Kindly visit Microsoft’s website here to download the requisite ISO file for your Apple Mac PC/Notebook

For users who have not signed up for Windows 10 will have to wait until August 31st if they want it on a Mac, that is when the retail version would be out.

Windows 10 installation through Boot Camp

  • Before you start installing, make sure you have an at least 8GB of USB flash drive free and plug it into your Mac. Then, open Boot Camp, and click on continue.
  • It will provide you with three options. For the first time users, leave all three options checked. A a bootable drive with Windows is about to be created on your computer. In order to use the keyboard, trackpad or mouse, download the drivers you need. Whether these drivers would work on your computer is not known, as these drivers were made for Windows 8.1.
  • A warning message that the drive is about to be formatted will pop-up. Once you click on proceed, all the data on your computer would be lost. If you wish to retain your data, it would be advisable to create a back up of your data on an external drive and then start the installation process.
  • If you are ok losing all your data on that disk drive, then click on proceed. Then, Boot Camp will copy Windows files over and create the bootable disk drive. Once done, it will pop-up a question as to how much of your computer’s hard drive you would want to dedicate to Windows. Be dragging the bar, you can set how much you want to allocate.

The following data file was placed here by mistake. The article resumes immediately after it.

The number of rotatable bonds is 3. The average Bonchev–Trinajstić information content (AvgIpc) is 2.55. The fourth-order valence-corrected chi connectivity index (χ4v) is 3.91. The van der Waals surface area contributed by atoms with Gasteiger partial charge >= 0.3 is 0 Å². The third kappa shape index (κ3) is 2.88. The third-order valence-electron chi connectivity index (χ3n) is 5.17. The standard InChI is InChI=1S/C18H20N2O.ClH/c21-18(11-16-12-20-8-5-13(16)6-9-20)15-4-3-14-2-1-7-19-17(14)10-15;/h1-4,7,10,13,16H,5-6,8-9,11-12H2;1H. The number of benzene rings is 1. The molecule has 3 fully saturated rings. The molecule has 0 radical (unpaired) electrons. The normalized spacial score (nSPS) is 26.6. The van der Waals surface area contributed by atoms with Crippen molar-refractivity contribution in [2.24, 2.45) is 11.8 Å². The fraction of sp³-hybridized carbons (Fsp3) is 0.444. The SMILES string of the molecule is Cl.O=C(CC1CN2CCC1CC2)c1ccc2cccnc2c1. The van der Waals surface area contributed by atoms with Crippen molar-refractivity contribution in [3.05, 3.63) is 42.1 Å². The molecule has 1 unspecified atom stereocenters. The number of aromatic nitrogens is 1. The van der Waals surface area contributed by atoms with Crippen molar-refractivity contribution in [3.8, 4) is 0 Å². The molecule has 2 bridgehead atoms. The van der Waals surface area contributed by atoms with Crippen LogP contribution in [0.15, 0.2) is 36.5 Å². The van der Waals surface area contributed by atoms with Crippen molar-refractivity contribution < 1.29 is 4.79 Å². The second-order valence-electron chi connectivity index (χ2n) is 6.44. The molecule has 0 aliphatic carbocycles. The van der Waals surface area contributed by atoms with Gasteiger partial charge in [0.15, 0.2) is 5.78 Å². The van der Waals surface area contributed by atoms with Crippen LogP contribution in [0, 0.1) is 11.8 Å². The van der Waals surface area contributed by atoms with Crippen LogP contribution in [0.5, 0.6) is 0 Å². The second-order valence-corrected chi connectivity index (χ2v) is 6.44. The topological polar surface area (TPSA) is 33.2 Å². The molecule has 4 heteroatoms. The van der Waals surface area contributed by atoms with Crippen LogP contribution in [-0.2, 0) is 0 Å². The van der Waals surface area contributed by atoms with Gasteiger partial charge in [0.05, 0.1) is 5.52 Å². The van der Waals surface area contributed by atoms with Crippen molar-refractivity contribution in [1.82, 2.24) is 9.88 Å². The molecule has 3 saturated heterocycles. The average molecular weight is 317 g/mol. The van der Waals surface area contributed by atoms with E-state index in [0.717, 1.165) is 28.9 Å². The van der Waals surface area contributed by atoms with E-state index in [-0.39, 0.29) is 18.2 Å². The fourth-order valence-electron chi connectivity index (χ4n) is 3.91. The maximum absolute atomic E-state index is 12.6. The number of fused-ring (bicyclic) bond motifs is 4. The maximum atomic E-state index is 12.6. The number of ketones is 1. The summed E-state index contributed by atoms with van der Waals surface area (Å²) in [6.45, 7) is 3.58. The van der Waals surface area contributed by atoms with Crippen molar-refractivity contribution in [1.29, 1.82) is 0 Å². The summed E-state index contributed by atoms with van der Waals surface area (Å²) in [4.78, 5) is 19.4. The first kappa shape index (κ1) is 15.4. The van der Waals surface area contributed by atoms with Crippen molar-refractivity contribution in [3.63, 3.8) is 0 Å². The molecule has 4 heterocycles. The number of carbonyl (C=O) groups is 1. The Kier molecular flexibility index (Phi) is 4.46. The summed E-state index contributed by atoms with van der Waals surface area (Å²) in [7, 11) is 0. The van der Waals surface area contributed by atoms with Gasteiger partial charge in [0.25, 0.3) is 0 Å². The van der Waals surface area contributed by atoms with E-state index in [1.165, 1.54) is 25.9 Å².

• Your computer will later create the partition, download the drivers, and turn the flash drive into a bootable disk. Your computer should reboot into Windows. If your computer reboots into OS X, then you need hit restart and hold the option key while the computer is coming back on, which may take a while.
  • It will display three options, once it reboots: EFI Boot, Windows, and Mac. Select EFI Boot, and follow the pop-ups until you get to a screen with two options: one for a custom install and the second for an upgrade.
  • Select custom, go to your partitioned drive and hit format. From there, Windows will take you through the initial setup screens.

Once done with the initial setup process, the new Windows wallpaper will display on your screen. All this would be possible, only if your drivers are working correctly. Once the Windows wallpaper appears on your Mac PC/Notebook you are now officially running on Windows 10.

Do comment on the tutorial and if you have found some easier ways to install Windows 10 on Mac OS X.

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Kavita Iyer
Kavita Iyer
An individual, optimist, homemaker, foodie, a die hard cricket fan and most importantly one who believes in Being Human!!!


  1. I didn’t have a problem with the install of 10, but I did the upgrade though 7,
    I already had installed on my Mac (MBP 15″, later/early February 2011, model) via bootcamp (with OS X 10.9 or 10.10), so, 7 was upgraded to 10, the only issue that I have run into
    is the keyboard keys to adjust the brightness of the keys and and screen do not work now, now that I have 10, but other then that even thing, seem to work, just fine.